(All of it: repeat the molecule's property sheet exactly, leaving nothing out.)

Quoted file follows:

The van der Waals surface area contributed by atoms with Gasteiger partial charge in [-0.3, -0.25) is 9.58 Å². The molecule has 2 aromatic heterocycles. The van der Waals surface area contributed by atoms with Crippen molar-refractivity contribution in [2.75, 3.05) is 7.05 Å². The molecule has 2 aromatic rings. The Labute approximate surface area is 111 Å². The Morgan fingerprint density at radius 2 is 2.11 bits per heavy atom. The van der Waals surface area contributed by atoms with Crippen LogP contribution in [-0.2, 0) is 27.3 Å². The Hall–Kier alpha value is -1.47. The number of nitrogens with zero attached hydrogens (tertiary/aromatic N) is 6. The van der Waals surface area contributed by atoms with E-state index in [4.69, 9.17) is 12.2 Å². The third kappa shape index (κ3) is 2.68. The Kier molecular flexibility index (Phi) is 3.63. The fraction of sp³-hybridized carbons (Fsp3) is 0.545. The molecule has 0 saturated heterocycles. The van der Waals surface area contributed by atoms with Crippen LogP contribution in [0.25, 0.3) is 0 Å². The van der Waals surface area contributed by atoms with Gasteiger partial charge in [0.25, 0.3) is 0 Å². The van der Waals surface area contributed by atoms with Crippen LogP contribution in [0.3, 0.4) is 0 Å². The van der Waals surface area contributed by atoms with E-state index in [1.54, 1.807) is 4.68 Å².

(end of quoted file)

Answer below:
The van der Waals surface area contributed by atoms with Gasteiger partial charge in [-0.3, -0.25) is 9.58 Å². The molecule has 2 aromatic heterocycles. The van der Waals surface area contributed by atoms with Crippen molar-refractivity contribution in [2.75, 3.05) is 7.05 Å². The molecule has 2 aromatic rings. The Labute approximate surface area is 111 Å². The Morgan fingerprint density at radius 2 is 2.11 bits per heavy atom. The van der Waals surface area contributed by atoms with Crippen LogP contribution in [-0.2, 0) is 27.3 Å². The Hall–Kier alpha value is -1.47. The number of nitrogens with zero attached hydrogens (tertiary/aromatic N) is 6. The van der Waals surface area contributed by atoms with E-state index in [4.69, 9.17) is 12.2 Å². The third kappa shape index (κ3) is 2.68. The Kier molecular flexibility index (Phi) is 3.63. The fraction of sp³-hybridized carbons (Fsp3) is 0.545. The molecule has 0 saturated heterocycles. The van der Waals surface area contributed by atoms with Crippen LogP contribution in [0.25, 0.3) is 0 Å². The van der Waals surface area contributed by atoms with Gasteiger partial charge in [0.25, 0.3) is 0 Å². The van der Waals surface area contributed by atoms with Crippen LogP contribution in [0.3, 0.4) is 0 Å². The van der Waals surface area contributed by atoms with E-state index in [1.54, 1.807) is 4.68 Å².